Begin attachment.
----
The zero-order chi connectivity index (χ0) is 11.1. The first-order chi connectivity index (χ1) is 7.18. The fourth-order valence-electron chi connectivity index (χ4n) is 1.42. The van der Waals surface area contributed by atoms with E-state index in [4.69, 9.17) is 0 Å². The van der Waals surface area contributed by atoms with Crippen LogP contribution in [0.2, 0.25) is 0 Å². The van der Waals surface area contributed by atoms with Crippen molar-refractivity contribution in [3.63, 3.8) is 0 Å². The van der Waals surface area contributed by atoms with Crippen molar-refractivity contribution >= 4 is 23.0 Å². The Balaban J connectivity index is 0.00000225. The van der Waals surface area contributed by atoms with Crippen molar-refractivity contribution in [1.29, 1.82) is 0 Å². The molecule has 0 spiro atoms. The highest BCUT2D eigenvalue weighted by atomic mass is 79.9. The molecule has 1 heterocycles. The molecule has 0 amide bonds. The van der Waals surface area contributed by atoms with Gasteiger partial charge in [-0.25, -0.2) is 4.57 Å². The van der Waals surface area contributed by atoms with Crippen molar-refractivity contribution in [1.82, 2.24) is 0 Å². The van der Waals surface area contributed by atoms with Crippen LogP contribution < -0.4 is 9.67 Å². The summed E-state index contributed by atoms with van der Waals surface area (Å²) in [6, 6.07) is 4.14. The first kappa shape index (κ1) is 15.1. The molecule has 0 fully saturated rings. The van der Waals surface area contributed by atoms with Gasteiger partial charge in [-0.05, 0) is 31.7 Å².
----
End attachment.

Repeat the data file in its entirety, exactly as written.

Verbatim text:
The zero-order chi connectivity index (χ0) is 11.1. The first-order chi connectivity index (χ1) is 7.18. The fourth-order valence-electron chi connectivity index (χ4n) is 1.42. The van der Waals surface area contributed by atoms with E-state index in [4.69, 9.17) is 0 Å². The van der Waals surface area contributed by atoms with Crippen LogP contribution in [0.2, 0.25) is 0 Å². The van der Waals surface area contributed by atoms with Crippen molar-refractivity contribution in [3.63, 3.8) is 0 Å². The van der Waals surface area contributed by atoms with Crippen molar-refractivity contribution >= 4 is 23.0 Å². The Balaban J connectivity index is 0.00000225. The van der Waals surface area contributed by atoms with Crippen molar-refractivity contribution in [1.29, 1.82) is 0 Å². The molecule has 0 spiro atoms. The highest BCUT2D eigenvalue weighted by atomic mass is 79.9. The molecule has 1 heterocycles. The molecule has 0 amide bonds. The van der Waals surface area contributed by atoms with Gasteiger partial charge in [-0.25, -0.2) is 4.57 Å². The van der Waals surface area contributed by atoms with Crippen molar-refractivity contribution in [1.82, 2.24) is 0 Å². The van der Waals surface area contributed by atoms with Crippen LogP contribution < -0.4 is 9.67 Å². The summed E-state index contributed by atoms with van der Waals surface area (Å²) in [6, 6.07) is 4.14. The first kappa shape index (κ1) is 15.1. The molecule has 0 fully saturated rings. The van der Waals surface area contributed by atoms with Gasteiger partial charge in [-0.05, 0) is 31.7 Å².